So there’s just more than a week left until it’s time to figure out your voting location and go vote for a new mayor. If you’re the person right now who’s wondering what the difference between these six candidates will really make in your life, don’t fret. You’re not alone.
Whether you care about pot or education or Uber or cops, we’ve got you covered on where each of the six Democratic mayoral candidates stand. (Just Dems, because this is a primary! You get to vote again in November in the general.)
We’ve written a lot about each of the candidates. Here are some ways you can get to know them:
- If Philly mayoral candidates were on “The Wire”
- Meet your 2015 mayoral candidates’ emoji
- The Philly Neighborhood Index: Mayoral edition
- TV hits, forum, fundraisers: An average, crazy week for the #PHL15 candidates
- The #PHL15 field’s high school photos
- Photos: You 2015 mayoral candidates in various stages of weird
First, meet the candidates and get a feel for who they are and what they stand for. Then, scroll down to see each of their stances on the issues you care about. Happy voting!
Background: Served as the Philadelphia District Attorney for 19 years
Lives in: Society Hill
The gist: This longtime city servant has run on the platform that she’s “one tough cookie,” and that she’s “nobody’s mayor but yours.” Throughout the campaign, Abraham showed promise in that she was probably the most viable female candidate to ever run for mayor of Philadelphia. She had the name recognition, the policy chops and the experience running parts of the city. But a faint, a few gaffes from years ago and some kinda lame ads later, she trails behind frontrunners Anthony Williams and Jim Kenney. Doesn’t mean she can’t pull off an upset, though.
Background: Has been a Philadelphia city solicitor, a judge in the Court of Common Pleas and general counsel at the federal Department of Housing and Urban Development
Lives in: Chestnut Hill
The gist: Diaz, the race’s only Latino candidate, has run on a platform that’s almost laser-focused on two issues: education and affordable housing. He’s hung his hat on his education policy ideas that are by far the most aggressive of any candidate’s: He’s promised to end the SRC (even though the mayor can’t really do that) and to sue Harrisburg if it doesn’t come up with a full and fair funding formula to divvy up dollars. He’s also experienced in affordable and low-income housing options because of his extensive work with HUD.
Background: Served as a Philadelphia City Councilman for more than 20 years
Lives in: Old City, but has roots in East Passyunk
The gist: Boy, has Jim Kenney evolved. This South Philly Irish Catholic Mummer once considered himself a moderate, but now he’s the progressives’ pick for mayor. He’s the one who championed the decriminalization of marijuana in Philly, and he’s now most focused on implementing universal Pre-K and advocating for blue-collar and manufacturing jobs to support working families. He’s garnered by far the most endorsements from groups ranging from black leaders to women to (mostly) big labor. But is he too close to the unions? And can he edge out early favorite Tony Williams?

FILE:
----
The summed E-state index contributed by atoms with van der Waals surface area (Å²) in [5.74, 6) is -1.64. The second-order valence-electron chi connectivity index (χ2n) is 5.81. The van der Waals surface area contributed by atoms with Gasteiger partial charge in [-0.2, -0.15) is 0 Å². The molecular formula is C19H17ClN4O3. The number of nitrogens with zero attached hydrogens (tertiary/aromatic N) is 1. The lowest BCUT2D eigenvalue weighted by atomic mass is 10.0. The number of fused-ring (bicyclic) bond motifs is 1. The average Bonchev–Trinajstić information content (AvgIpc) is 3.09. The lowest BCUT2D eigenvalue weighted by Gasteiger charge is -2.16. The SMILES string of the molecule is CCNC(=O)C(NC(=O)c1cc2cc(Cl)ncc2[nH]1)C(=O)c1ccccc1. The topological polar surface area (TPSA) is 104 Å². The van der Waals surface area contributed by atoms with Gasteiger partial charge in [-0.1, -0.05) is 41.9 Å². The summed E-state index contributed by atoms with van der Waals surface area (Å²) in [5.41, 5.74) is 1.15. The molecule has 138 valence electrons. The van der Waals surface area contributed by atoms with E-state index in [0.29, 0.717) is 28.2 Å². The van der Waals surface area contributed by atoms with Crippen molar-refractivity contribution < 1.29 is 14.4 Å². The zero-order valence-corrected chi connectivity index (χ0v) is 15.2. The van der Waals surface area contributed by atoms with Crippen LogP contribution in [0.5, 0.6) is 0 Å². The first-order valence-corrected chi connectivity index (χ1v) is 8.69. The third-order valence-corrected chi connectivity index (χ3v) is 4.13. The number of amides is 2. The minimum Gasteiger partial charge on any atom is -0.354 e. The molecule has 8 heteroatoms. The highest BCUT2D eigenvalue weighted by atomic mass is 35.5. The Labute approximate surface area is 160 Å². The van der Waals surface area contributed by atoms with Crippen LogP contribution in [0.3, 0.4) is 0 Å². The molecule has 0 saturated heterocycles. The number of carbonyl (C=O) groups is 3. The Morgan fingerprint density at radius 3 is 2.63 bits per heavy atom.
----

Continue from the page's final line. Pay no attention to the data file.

Background: Former Philadelphia Gas Works executive and aide to Mayor Michael Nutter
Lives in: East Oak Lane, but has roots in Germantown
The gist: Doug Oliver quickly solidified himself as the millennials’ candidate — the guy who’s going to advocate for better transportation, technology and a 24/7 city. But he’s tried in many ways to show he’s not a one-trick pony, by putting out ads and marketing himself as someone that’s more than just a young professional, but as someone who cares about low-income neighborhoods and how City Hall can better serve residents there. He’s most famous around here for spending copious amounts of hours on SEPTA platforms, attempting to reach one Philadelphian at a time.
T. Milton Street
Background: A former Pennsylvania state senator
Lives in: Mayfair (but maybe New Jersey)
The gist: Former state Sen. Milton Street (the brother of former mayor John Street) has been around the block before. He lost to Mayor Michael Nutter during the last election, and faced a series of challenges to getting on the ballot this year — namely concerns that he’s not registered as a Democrat and might live in Jersey. But alas! He has made it onto the ballot. Street is maybe most famous for being a convicted criminal (tax evasion) and a perennially-losing candidate that’s been denounced by many leaders in this city. But he still has his fan club, and it might be bigger than you think.
Learn more: Check out The Inquirer‘s profile.
Anthony Hardy Williams
Background: Has been a state Senator representing Philly for about 15 years
Lives in: Cobbs Creek
The gist: Anthony Hardy Williams, son of longtime Philadelphia lawmaker Hardy Williams, has served in the state legislature as a top Senator for well over a decade, and has rose to a number of leadership positions within the Democratic Caucus. He’s well respected in Harrisburg, and has championed a number of legislative efforts aimed at improving education in Philadelphia. After a failed bid for governor, Williams was widely seen as the early favorite to run away with this race. But he hasn’t been able to pull ahead, and has been roundly criticized for being financially supported by charter school advocates and billionaires that live on the Main Line.
Click on each of the following issues to see where the candidates stand: